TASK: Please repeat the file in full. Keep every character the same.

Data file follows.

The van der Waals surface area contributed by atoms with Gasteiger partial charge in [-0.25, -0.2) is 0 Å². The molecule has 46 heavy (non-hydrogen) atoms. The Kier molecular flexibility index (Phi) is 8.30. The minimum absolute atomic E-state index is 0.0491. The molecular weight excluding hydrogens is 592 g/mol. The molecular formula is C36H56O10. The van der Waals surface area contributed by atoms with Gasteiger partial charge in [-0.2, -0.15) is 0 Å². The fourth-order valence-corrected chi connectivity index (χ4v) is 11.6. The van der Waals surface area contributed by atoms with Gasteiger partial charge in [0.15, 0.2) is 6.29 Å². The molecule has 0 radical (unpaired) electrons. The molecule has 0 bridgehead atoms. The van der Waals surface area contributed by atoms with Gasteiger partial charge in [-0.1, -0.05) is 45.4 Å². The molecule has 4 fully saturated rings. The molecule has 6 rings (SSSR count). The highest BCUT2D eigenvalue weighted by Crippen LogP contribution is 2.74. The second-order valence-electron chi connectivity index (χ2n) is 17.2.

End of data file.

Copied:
The van der Waals surface area contributed by atoms with Gasteiger partial charge in [-0.25, -0.2) is 0 Å². The molecule has 46 heavy (non-hydrogen) atoms. The Kier molecular flexibility index (Phi) is 8.30. The minimum absolute atomic E-state index is 0.0491. The molecular weight excluding hydrogens is 592 g/mol. The molecular formula is C36H56O10. The van der Waals surface area contributed by atoms with Gasteiger partial charge in [-0.2, -0.15) is 0 Å². The fourth-order valence-corrected chi connectivity index (χ4v) is 11.6. The van der Waals surface area contributed by atoms with Gasteiger partial charge in [0.15, 0.2) is 6.29 Å². The molecule has 0 radical (unpaired) electrons. The molecule has 0 bridgehead atoms. The van der Waals surface area contributed by atoms with Gasteiger partial charge in [-0.1, -0.05) is 45.4 Å². The molecule has 4 fully saturated rings. The molecule has 6 rings (SSSR count). The highest BCUT2D eigenvalue weighted by Crippen LogP contribution is 2.74. The second-order valence-electron chi connectivity index (χ2n) is 17.2.